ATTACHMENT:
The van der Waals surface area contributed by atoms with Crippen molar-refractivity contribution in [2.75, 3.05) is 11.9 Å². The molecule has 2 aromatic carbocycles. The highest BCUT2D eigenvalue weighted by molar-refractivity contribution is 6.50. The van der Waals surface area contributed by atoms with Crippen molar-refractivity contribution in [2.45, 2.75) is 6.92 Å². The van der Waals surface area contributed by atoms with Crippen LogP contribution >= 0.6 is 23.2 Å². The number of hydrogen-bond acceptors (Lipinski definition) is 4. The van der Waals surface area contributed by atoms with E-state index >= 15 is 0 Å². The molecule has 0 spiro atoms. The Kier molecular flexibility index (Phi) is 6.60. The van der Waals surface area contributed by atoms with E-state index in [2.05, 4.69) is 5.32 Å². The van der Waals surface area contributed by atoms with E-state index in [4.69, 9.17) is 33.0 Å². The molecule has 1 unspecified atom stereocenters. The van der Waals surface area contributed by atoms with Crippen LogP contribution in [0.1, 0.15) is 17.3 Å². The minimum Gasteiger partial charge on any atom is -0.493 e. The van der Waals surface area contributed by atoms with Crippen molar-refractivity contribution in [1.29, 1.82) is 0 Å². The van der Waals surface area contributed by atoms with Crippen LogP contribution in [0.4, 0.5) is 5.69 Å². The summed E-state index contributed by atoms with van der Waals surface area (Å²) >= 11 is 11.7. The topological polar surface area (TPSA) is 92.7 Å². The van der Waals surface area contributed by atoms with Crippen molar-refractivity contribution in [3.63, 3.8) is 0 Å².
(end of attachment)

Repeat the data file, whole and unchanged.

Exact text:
The van der Waals surface area contributed by atoms with Crippen molar-refractivity contribution in [2.75, 3.05) is 11.9 Å². The molecule has 2 aromatic carbocycles. The highest BCUT2D eigenvalue weighted by molar-refractivity contribution is 6.50. The van der Waals surface area contributed by atoms with Crippen molar-refractivity contribution in [2.45, 2.75) is 6.92 Å². The van der Waals surface area contributed by atoms with Crippen LogP contribution >= 0.6 is 23.2 Å². The number of hydrogen-bond acceptors (Lipinski definition) is 4. The van der Waals surface area contributed by atoms with E-state index >= 15 is 0 Å². The molecule has 0 spiro atoms. The Kier molecular flexibility index (Phi) is 6.60. The van der Waals surface area contributed by atoms with E-state index in [2.05, 4.69) is 5.32 Å². The van der Waals surface area contributed by atoms with E-state index in [4.69, 9.17) is 33.0 Å². The molecule has 1 unspecified atom stereocenters. The van der Waals surface area contributed by atoms with Crippen LogP contribution in [0.1, 0.15) is 17.3 Å². The minimum Gasteiger partial charge on any atom is -0.493 e. The van der Waals surface area contributed by atoms with Crippen molar-refractivity contribution in [1.29, 1.82) is 0 Å². The van der Waals surface area contributed by atoms with Crippen LogP contribution in [0.4, 0.5) is 5.69 Å². The summed E-state index contributed by atoms with van der Waals surface area (Å²) >= 11 is 11.7. The topological polar surface area (TPSA) is 92.7 Å². The van der Waals surface area contributed by atoms with Crippen molar-refractivity contribution in [3.63, 3.8) is 0 Å².